Center chooses to change lives

e4b72bc4-fd60-557c-a5a1-d4a7f3049ed9.preview-300February 10, 2007  *  The Citizen

AUBURN – A program that once helped save my life just became even more invaluable.

In May 2002, I was the victim of a mugging and assault in downtown Auburn, and I received a traumatic brain injury in the attack. I endured a seven-month hospital stay and at least two more years of intense rehabilitation.

To be blunt, I had to learn to live again.

My attacker, Natsu Carter, was convicted and sentenced to 25 years in prison. Meanwhile, the outpouring of support from the Auburn community was astounding, as I received literally thousands of sympathy cards and letters, and many people greeted me by name around the city.

During that difficult period, an agency called ElderChoice, which serves elderly patients and brain injury sufferers like me, was a remarkable help in teaching me how to live that new life.

On Friday, ElderChoice celebrated the grand opening of Choices for Change, its new Structured Day Program for traumatic brain injury sufferers, with facilities at 9 State St. in Auburn.

Among the amenities at the new office are a large central training area, an extensive media library with Internet access, and several counseling rooms.

“This is the first TBI (traumatic brain injury) Day Program in Cayuga County,” Peggy Skinkle, director of the new program (and my former service coordinator), said Friday.

Having had past difficulty finding transportation to programs in Syracuse or Rochester, she explained, the agency felt it could successfully establish its own.

My own experience with ElderChoice, while exceptional, was at times inconvenient because of the agency’s lack of a day facility. With the opening of Choices for Change, however, people in positions like mine have one less thing to worry about.

“The day program will be something that people can come to Monday through Friday to work with individuals, and to work on specific goals in a group setting,” Skinkle said during my personal guided tour of the facility.

One huge difficulty I had to overcome was washing dishes, an activity many people do without a second thought.

The facility’s new training area has two sinks, along with a stove, refrigerator and plenty of dishes. Next to the full kitchen is a washer and dryer, all supplied to aid in the training of TBI sufferers by the agency staff.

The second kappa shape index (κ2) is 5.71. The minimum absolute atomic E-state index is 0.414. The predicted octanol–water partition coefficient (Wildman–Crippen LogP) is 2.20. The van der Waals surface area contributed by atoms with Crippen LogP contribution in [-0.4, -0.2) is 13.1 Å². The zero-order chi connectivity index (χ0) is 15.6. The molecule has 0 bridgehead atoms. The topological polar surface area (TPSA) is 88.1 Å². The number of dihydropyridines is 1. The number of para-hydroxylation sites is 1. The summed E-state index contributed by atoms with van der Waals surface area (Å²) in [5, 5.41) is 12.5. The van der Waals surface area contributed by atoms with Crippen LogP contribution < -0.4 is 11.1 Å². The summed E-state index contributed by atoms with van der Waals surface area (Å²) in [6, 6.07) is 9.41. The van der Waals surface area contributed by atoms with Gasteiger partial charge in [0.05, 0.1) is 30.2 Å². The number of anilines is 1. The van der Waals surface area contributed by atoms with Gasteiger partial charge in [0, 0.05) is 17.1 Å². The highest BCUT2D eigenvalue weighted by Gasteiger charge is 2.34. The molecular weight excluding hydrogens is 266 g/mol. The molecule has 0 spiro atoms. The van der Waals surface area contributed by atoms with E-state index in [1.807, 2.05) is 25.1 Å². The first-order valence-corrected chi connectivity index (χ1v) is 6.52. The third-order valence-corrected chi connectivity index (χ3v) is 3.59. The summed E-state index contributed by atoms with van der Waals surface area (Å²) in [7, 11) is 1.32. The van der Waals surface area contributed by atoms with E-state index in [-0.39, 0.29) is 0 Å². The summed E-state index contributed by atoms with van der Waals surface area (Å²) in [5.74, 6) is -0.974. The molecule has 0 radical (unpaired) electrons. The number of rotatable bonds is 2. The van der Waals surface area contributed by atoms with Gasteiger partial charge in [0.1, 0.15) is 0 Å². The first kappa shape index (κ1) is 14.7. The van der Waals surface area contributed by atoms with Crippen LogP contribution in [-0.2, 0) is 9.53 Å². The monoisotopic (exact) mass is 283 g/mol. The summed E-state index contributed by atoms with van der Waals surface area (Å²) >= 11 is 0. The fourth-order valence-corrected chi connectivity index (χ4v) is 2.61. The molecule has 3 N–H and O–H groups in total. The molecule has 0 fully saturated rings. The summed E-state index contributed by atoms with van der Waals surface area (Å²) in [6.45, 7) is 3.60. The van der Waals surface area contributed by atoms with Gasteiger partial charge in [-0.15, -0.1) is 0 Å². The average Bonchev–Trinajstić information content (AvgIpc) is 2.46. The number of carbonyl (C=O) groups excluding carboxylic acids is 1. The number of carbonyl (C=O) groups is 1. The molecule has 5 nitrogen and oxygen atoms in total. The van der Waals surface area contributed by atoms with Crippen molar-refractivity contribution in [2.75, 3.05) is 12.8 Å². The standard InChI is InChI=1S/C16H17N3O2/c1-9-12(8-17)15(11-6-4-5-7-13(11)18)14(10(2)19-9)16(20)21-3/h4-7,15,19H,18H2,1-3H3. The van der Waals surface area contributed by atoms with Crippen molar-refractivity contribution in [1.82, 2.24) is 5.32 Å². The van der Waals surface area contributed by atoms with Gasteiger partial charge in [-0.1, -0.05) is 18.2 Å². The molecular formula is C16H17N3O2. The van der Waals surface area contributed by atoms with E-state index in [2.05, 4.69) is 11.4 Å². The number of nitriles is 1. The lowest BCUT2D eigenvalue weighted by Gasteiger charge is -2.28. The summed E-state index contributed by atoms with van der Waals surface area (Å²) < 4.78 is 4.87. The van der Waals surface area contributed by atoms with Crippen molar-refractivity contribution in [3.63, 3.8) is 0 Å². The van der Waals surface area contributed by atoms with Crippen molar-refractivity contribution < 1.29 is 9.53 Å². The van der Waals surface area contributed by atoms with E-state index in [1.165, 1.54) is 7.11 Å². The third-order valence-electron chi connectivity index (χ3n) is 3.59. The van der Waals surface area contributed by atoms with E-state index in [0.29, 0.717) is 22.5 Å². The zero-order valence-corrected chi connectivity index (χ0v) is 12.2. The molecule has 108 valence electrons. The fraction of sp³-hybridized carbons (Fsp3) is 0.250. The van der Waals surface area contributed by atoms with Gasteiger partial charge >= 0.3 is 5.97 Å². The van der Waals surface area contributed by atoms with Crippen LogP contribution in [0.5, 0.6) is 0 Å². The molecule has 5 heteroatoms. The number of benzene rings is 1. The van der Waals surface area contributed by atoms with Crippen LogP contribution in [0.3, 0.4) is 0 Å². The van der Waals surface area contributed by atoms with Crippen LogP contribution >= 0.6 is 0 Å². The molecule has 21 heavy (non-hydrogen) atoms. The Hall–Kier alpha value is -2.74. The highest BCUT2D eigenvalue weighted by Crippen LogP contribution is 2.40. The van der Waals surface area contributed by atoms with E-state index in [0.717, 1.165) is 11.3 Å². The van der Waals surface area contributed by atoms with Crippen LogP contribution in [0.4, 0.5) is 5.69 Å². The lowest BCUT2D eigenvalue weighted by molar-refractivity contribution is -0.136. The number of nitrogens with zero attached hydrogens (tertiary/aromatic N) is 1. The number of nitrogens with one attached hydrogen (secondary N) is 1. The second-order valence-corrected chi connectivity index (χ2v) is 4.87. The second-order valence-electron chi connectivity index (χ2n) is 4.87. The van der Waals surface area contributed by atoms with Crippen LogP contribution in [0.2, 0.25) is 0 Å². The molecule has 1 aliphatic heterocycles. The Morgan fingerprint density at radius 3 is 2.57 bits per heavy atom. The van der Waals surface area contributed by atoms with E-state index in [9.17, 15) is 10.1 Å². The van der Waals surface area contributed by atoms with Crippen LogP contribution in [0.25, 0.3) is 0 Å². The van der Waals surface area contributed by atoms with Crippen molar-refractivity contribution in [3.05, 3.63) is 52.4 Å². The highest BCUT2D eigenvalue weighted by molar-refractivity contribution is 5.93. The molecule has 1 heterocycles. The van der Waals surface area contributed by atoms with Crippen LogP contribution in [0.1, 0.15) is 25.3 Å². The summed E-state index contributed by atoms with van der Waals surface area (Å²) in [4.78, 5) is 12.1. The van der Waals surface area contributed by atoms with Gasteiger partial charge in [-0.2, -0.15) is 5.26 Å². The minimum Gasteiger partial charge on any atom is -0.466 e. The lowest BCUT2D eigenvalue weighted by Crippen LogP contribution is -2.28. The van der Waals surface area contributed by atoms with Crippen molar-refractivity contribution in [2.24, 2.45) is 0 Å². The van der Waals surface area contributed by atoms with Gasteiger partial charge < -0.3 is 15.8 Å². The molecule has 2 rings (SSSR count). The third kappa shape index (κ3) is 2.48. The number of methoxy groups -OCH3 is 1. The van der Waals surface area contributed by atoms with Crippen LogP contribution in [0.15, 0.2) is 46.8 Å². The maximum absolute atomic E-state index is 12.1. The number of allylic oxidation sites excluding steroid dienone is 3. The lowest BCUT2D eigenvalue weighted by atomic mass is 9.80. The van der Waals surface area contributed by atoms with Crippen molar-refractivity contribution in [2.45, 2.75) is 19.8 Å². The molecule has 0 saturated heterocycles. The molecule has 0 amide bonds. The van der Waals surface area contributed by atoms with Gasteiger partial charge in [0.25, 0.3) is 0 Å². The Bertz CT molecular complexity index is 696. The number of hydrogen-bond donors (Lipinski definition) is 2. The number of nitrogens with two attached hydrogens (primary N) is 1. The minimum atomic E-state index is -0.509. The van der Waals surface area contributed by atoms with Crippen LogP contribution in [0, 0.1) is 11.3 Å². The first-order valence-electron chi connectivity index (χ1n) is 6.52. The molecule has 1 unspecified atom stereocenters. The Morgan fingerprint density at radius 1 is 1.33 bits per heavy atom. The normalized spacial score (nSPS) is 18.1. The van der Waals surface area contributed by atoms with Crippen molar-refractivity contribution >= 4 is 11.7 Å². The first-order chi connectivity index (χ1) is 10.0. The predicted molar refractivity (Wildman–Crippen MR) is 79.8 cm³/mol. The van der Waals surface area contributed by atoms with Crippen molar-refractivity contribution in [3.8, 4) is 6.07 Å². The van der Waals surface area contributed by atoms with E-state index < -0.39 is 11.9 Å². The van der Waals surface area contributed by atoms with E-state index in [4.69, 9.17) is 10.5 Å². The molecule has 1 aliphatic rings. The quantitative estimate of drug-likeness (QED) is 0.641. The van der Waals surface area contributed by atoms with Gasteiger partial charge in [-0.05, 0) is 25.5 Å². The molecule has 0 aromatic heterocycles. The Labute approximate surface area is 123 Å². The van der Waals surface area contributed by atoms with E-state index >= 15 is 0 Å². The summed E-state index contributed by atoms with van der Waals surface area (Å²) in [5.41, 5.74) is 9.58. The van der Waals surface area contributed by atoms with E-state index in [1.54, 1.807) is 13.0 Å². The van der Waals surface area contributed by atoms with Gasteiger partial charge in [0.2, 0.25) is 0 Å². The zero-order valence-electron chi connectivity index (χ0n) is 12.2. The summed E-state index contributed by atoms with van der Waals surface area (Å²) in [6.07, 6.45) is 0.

The media room is complete with shelves of books, a big-screen TV and a row of Internet-ready computers against one wall.

But hey, aren’t the computer desks a little high off the ground?

The desks are all handicapped-accessible, of course, Skinkle explained, allowing Web access to those who use wheelchairs.

At times during my own rehabilitation, I would burst into tears, frustrated with my difficulty in vacuuming the living room or something similar.

The Choices for Change office also had several “comfort” rooms and meeting areas furnished with cozy couches and pillows.

“These are places people can come to vent some anger, which I’m sure you know plenty about,” Skinkle said during my tour.

The program is open to any TBI sufferers in Cayuga County, not just ElderChoice consumers, Skinkle added.

My personal resurgence into the Auburn community has been a long and continuing process. Luckily I suffered no mental damage, so I’m slowly re-establishing a career as a freelance writer, including regular assignments from this newspaper.

Much as I have grown, so has ElderChoice.

“We want (Choices for Change) to be a place for people to come learn, vent some frustrations, and make some new friends,” Skinkle said.

It’s an agency to whom I owe a huge debt of gratitude.